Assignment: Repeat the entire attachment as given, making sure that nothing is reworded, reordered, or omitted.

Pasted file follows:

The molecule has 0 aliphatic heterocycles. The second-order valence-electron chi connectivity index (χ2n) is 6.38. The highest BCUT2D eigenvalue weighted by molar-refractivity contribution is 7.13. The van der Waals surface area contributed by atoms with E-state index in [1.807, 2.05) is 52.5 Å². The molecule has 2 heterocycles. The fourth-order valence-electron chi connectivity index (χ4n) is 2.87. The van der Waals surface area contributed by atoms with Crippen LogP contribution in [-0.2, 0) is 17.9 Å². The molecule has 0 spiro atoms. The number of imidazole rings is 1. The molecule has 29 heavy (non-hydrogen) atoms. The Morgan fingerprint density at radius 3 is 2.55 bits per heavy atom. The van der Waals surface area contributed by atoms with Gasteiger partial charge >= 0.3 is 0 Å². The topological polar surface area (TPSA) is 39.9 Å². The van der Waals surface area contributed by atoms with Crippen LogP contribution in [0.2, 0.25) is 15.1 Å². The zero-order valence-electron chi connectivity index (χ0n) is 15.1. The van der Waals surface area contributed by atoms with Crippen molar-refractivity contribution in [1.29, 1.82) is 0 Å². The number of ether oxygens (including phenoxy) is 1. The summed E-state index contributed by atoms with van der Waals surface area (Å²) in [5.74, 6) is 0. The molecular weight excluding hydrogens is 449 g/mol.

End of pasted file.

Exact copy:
The molecule has 0 aliphatic heterocycles. The second-order valence-electron chi connectivity index (χ2n) is 6.38. The highest BCUT2D eigenvalue weighted by molar-refractivity contribution is 7.13. The van der Waals surface area contributed by atoms with E-state index in [1.807, 2.05) is 52.5 Å². The molecule has 2 heterocycles. The fourth-order valence-electron chi connectivity index (χ4n) is 2.87. The van der Waals surface area contributed by atoms with Crippen LogP contribution in [-0.2, 0) is 17.9 Å². The molecule has 0 spiro atoms. The number of imidazole rings is 1. The molecule has 29 heavy (non-hydrogen) atoms. The Morgan fingerprint density at radius 3 is 2.55 bits per heavy atom. The van der Waals surface area contributed by atoms with Gasteiger partial charge >= 0.3 is 0 Å². The topological polar surface area (TPSA) is 39.9 Å². The van der Waals surface area contributed by atoms with Crippen LogP contribution in [0.2, 0.25) is 15.1 Å². The zero-order valence-electron chi connectivity index (χ0n) is 15.1. The van der Waals surface area contributed by atoms with Crippen molar-refractivity contribution in [1.29, 1.82) is 0 Å². The number of ether oxygens (including phenoxy) is 1. The summed E-state index contributed by atoms with van der Waals surface area (Å²) in [5.74, 6) is 0. The molecular weight excluding hydrogens is 449 g/mol.